By Diemut Klarner
Rainforests in the south of Chile not only store an exceptional amount of carbon dioxide (CO2) in the form of wood.
They also absorb the greenhouse gas over an exceptionally long time – over several centuries.
So say scientists from the Austral University of Chile in Valdivia and from the University of Oxford in the online journal “Plos One”.
Rocio Urrutia-Jalabert and his colleagues have been studying a typical forest in the Alerce-Andino National Park, not far from Puerto Montt, that is dominated by Patagonian cypress trees (Fittzroya cupressoides).
Growing up to fifty metres high, these trees can have trunks measuring five metres across and can live for more than 3600 years.
Only Great Basin bristlecone pines (Pinus longaeva), found in the dry mountainous regions of California, Utah and Nevada, can live longer.
Patagonian cypresses hold the record for longevity among trees that form thick forests.
But the Patagonian cypress now only rarely reaches a ripe old age, after European migrants discovered the beauty and durability of its wood.
Chile declared the tree a natural monument in 1976, but this did not prove to be a particularly powerful form of protection.
It is technically still legal to make commercial use of cypresses that have already died or been felled, and has been all too tempting to meet the continuing demand for their wood by forcibly speeding up their life-cycle.
It is for good reason that the International Union for the Conservation of Nature (IUCN) has placed the Patagonian cypress on the red list for endangered species.
An immense carbon sink
The scientists have been using illegally felled trees to measure the trunk and crown of these cypresses exactly.
They can then use these data to estimate the biomass of living cypresses.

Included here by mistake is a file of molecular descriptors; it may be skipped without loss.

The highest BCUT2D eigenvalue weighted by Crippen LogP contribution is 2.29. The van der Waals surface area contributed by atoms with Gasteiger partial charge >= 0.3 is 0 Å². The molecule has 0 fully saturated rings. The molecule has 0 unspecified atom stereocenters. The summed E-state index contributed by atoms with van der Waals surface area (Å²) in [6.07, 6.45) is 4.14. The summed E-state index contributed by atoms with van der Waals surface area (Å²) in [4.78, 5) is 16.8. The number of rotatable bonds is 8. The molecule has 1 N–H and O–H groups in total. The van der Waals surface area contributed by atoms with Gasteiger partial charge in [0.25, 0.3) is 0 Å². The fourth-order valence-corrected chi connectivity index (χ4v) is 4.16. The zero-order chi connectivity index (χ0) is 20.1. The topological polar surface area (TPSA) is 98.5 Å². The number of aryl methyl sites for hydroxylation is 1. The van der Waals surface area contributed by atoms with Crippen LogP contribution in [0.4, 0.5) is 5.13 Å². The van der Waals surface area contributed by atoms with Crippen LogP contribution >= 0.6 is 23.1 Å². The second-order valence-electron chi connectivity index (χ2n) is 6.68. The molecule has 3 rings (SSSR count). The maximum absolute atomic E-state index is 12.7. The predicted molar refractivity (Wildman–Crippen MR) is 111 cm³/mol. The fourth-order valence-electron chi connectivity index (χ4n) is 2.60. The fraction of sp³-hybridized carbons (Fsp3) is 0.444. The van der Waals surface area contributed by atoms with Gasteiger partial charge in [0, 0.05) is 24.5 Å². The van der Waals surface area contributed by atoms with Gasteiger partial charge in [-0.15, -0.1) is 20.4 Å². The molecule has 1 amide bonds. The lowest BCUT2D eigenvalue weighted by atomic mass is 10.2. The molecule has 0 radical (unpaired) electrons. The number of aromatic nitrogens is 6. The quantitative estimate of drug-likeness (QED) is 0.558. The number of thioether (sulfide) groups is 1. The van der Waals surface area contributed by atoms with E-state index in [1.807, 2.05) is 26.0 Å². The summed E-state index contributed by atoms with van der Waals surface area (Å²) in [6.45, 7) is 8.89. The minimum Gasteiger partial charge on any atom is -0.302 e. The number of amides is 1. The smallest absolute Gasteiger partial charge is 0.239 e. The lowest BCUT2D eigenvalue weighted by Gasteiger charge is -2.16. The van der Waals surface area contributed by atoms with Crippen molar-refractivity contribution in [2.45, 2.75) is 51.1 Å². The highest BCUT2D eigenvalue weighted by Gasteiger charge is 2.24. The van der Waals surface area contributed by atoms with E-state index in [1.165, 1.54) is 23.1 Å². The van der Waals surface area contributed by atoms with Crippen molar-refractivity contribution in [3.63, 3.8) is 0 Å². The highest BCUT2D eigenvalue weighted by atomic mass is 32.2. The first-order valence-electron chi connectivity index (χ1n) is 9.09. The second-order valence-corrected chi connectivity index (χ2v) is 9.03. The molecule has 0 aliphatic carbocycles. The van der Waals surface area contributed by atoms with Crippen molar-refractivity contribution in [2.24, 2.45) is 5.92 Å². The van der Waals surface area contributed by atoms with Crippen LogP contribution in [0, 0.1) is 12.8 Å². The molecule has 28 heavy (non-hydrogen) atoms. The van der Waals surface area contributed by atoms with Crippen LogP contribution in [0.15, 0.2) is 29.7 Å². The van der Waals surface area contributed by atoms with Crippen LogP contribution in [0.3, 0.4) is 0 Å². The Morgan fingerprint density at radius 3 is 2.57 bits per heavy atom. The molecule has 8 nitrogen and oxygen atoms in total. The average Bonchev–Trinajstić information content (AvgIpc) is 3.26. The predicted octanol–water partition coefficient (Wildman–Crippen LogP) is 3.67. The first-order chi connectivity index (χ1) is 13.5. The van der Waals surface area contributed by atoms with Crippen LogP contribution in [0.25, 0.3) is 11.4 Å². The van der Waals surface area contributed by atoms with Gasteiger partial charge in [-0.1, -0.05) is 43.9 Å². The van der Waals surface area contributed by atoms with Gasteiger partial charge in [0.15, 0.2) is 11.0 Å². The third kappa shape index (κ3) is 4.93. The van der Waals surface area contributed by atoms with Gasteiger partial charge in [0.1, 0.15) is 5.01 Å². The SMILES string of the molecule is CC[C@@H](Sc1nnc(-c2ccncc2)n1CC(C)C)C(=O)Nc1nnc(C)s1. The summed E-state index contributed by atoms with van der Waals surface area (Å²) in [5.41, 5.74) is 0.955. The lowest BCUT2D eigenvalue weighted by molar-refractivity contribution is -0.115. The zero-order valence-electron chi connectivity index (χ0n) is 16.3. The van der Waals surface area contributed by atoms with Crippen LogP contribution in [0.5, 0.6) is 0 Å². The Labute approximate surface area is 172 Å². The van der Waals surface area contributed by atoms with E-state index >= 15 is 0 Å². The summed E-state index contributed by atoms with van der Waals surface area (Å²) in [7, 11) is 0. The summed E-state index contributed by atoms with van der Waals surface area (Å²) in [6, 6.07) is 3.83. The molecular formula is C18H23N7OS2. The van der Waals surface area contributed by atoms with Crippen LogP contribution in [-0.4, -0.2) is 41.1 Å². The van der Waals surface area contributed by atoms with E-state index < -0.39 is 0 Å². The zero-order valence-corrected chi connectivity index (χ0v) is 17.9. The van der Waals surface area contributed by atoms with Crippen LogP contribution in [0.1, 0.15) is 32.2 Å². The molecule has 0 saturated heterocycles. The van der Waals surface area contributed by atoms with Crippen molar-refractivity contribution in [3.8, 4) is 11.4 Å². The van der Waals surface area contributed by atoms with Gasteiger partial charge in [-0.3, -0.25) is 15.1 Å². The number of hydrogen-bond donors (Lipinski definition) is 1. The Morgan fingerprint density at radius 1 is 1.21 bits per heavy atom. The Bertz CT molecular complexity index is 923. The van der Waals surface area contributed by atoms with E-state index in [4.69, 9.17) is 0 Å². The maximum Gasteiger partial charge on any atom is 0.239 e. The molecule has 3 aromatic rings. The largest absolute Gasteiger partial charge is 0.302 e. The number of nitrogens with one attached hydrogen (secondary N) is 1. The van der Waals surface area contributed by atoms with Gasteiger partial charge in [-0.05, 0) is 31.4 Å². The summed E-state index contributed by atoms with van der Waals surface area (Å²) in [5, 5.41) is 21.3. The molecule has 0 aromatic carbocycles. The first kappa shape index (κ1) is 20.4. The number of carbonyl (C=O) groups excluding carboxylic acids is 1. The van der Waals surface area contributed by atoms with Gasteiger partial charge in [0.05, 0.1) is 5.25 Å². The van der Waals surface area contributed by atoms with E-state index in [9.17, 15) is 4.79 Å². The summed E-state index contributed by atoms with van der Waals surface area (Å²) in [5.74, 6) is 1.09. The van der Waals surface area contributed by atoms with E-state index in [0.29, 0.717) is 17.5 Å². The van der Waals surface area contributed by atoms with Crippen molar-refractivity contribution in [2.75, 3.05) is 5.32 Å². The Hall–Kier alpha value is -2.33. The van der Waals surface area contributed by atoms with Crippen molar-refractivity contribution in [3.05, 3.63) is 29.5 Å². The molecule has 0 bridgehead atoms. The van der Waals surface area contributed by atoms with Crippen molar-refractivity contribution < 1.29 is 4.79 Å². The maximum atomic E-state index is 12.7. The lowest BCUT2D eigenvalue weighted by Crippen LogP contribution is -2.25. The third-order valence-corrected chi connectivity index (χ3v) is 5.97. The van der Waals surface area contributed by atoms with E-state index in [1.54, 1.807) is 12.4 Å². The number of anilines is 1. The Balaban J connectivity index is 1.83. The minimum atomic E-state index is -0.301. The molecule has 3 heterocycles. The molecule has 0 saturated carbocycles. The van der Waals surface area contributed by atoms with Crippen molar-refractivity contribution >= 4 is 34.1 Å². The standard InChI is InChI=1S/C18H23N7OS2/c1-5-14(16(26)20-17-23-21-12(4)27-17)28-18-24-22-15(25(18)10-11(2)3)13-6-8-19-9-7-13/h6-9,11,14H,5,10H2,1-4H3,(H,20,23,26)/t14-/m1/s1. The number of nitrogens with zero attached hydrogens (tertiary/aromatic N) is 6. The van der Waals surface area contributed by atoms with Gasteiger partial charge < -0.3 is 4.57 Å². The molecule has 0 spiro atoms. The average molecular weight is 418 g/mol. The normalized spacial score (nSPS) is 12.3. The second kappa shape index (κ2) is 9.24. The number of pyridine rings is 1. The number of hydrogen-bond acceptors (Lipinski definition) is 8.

According to their calculations, the area of forest they examined holds up to 517 tonnes of carbon per hectare in the form of wood.
The cypress forest on the lower slopes of the south Chilean Andes counts among the forests with the largest wood stocks in the world.
Its carbon storage capacity is correspondingly large.
Poor soil, eroded by around 6,000 mm of rainfall each year, means only small yearly growth is possible in spite of the mild climate.
Huge piles of wood tend to accumulate, because decomposition takes a correspondingly long time.
In the cypress forest investigated by the scientists, the average lifespan of the wood was between 539 and 640 years.
These calculations also take into consideration Southern beeches and other trees that flourish beneath the canopy of the great cypresses.
The wood of the cypress tree, considered alone, has an average lifespan of almost 1,400 years.
Rainforests where the Patagonian cypresses mainly grow are exceptional for storing so much carbon dioxide over such a long time.
The total amount of carbon stored in rainforests balances out in the long term.
Trees use carbon dioxide from the air to produce wood, among other things.
Sooner or later wood from dead trees is then broken down by animals and microorganisms and the absorbed CO2 is once again released.
Largely undisturbed by humans, the Patagonian cypresses have been growing in inaccessible mountain slopes in the southern Andes.
Urrutia-Jalabert’s team is therefore not only calling for changes to the law to better protect the remains of old trees from burning and illegal logging.
It is also putting forward the case for regenerating the cypresses in the hilly areas along the coast where vast areas of dense forest have been burnt down over the centuries.
In the wide valley stretching between the range of hills and the Andes, there is almost nothing left of the earlier rainforest.
But even here, towering cypresses could once again gradually grow back in many places.
This additional sink for carbon dioxide would be just as valuable for biodiversity as for climate protection.
Courtesy of Frankfurter Allgemeine Zeitung, a member of the Climate Publishers Network. The network is a content-sharing partnership among international news publishers, including The Straits Times, on climate change stories ahead of the 2015 UN climate summit in Paris.